Multi-item adverse drug event (ADE) associations are associations relating multiple drugs to possibly multiple adverse events. The current standard in pharmacovigilance is bivariate association analysis, where each single drug-adverse effect combination is studied separately. The importance and difficulty in the detection of multi-item ADE associations was noted in several prominent pharmacovigilance studies. In this paper we examine the application of a well established data mining method known as association rule mining, which we tailored to the above problem, and demonstrate its value. The method was applied to the FDAs spontaneous adverse event reporting system (AERS) with minimal restrictions and expectations on its output, an experiment that has not been previously done on the scale and generality proposed in this work.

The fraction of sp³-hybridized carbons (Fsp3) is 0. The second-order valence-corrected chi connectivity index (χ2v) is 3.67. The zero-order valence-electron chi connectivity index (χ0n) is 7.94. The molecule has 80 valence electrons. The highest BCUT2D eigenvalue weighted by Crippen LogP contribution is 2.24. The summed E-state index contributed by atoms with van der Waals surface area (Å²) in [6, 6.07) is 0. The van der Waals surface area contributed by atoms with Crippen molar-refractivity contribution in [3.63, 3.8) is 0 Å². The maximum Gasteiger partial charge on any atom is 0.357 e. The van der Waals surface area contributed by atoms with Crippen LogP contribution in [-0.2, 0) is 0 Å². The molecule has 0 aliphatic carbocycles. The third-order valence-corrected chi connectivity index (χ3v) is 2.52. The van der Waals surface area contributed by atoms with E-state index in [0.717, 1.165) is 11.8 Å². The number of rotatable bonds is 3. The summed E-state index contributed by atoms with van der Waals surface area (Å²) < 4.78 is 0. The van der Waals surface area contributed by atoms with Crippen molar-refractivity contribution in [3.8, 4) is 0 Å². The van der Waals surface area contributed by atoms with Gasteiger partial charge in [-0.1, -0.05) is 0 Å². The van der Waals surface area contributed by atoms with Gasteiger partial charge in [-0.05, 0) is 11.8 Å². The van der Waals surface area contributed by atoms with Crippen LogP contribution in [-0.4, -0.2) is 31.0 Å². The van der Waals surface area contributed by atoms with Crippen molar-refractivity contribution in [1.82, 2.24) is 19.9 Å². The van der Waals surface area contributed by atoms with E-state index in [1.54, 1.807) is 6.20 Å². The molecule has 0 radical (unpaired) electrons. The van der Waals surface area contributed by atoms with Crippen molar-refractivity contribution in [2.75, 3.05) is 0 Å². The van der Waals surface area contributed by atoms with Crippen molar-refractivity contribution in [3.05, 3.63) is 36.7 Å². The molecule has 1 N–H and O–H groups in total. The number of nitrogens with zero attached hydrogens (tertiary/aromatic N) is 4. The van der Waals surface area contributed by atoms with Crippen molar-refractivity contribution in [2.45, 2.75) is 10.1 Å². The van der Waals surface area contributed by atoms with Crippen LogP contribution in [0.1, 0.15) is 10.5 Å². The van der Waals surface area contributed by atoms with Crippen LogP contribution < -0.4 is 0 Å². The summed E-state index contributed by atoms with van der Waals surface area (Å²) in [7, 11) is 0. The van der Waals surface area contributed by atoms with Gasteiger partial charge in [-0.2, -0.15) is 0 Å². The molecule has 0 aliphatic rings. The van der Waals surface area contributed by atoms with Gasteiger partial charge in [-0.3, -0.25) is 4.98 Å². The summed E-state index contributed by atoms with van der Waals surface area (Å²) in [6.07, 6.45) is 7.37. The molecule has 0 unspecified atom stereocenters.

Based on a set of 162,744 reports of suspected ADEs reported to AERS and published in the year 2008, our method identified 1167 multi-item ADE associations. A taxonomy that characterizes the associations was developed based on a representative sample. A significant number (67% of the total) of potential multi-item ADE associations identified were characterized and clinically validated by a domain expert as previously recognized ADE associations. Several potentially novel ADEs were also identified. A smaller proportion (4%) of associations were characterized and validated as known drug-drug interactions.